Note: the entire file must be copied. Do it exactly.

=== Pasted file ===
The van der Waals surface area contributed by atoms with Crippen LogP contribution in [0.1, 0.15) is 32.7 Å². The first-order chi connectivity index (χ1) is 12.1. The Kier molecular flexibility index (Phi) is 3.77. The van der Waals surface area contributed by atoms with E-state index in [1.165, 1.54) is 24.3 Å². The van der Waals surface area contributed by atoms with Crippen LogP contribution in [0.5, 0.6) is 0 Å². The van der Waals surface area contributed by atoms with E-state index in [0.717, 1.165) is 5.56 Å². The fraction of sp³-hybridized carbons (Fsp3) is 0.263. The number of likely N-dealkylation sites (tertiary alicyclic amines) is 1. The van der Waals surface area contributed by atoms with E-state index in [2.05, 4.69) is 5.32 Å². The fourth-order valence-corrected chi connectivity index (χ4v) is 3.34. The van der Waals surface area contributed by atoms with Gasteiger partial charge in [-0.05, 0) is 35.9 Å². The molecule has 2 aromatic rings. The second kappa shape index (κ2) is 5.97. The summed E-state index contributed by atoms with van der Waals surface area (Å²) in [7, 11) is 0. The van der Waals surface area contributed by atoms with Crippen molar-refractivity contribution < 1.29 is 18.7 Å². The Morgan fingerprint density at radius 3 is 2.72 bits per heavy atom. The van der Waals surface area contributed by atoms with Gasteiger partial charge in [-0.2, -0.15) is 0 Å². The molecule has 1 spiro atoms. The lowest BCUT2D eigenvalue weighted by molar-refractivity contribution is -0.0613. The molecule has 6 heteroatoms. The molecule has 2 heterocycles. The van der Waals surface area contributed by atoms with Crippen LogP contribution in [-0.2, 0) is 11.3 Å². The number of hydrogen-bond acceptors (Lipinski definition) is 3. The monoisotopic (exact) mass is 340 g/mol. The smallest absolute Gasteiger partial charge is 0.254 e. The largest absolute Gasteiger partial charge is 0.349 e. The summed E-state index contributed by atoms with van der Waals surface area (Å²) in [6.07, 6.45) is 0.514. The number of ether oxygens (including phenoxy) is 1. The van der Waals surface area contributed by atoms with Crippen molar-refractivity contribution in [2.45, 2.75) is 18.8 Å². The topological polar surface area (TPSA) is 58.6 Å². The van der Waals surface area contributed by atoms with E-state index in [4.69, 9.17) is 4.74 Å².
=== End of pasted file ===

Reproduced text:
The van der Waals surface area contributed by atoms with Crippen LogP contribution in [0.1, 0.15) is 32.7 Å². The first-order chi connectivity index (χ1) is 12.1. The Kier molecular flexibility index (Phi) is 3.77. The van der Waals surface area contributed by atoms with E-state index in [1.165, 1.54) is 24.3 Å². The van der Waals surface area contributed by atoms with Crippen LogP contribution in [0.5, 0.6) is 0 Å². The van der Waals surface area contributed by atoms with E-state index in [0.717, 1.165) is 5.56 Å². The fraction of sp³-hybridized carbons (Fsp3) is 0.263. The number of likely N-dealkylation sites (tertiary alicyclic amines) is 1. The van der Waals surface area contributed by atoms with E-state index in [2.05, 4.69) is 5.32 Å². The fourth-order valence-corrected chi connectivity index (χ4v) is 3.34. The van der Waals surface area contributed by atoms with Gasteiger partial charge in [-0.05, 0) is 35.9 Å². The molecule has 2 aromatic rings. The second kappa shape index (κ2) is 5.97. The summed E-state index contributed by atoms with van der Waals surface area (Å²) in [7, 11) is 0. The van der Waals surface area contributed by atoms with Crippen molar-refractivity contribution < 1.29 is 18.7 Å². The Morgan fingerprint density at radius 3 is 2.72 bits per heavy atom. The van der Waals surface area contributed by atoms with Gasteiger partial charge in [-0.2, -0.15) is 0 Å². The molecule has 1 spiro atoms. The lowest BCUT2D eigenvalue weighted by molar-refractivity contribution is -0.0613. The molecule has 6 heteroatoms. The molecule has 2 heterocycles. The van der Waals surface area contributed by atoms with Crippen LogP contribution in [-0.2, 0) is 11.3 Å². The number of hydrogen-bond acceptors (Lipinski definition) is 3. The monoisotopic (exact) mass is 340 g/mol. The smallest absolute Gasteiger partial charge is 0.254 e. The largest absolute Gasteiger partial charge is 0.349 e. The summed E-state index contributed by atoms with van der Waals surface area (Å²) in [6.07, 6.45) is 0.514. The number of ether oxygens (including phenoxy) is 1. The van der Waals surface area contributed by atoms with Crippen molar-refractivity contribution in [2.45, 2.75) is 18.8 Å². The topological polar surface area (TPSA) is 58.6 Å². The van der Waals surface area contributed by atoms with E-state index in [4.69, 9.17) is 4.74 Å².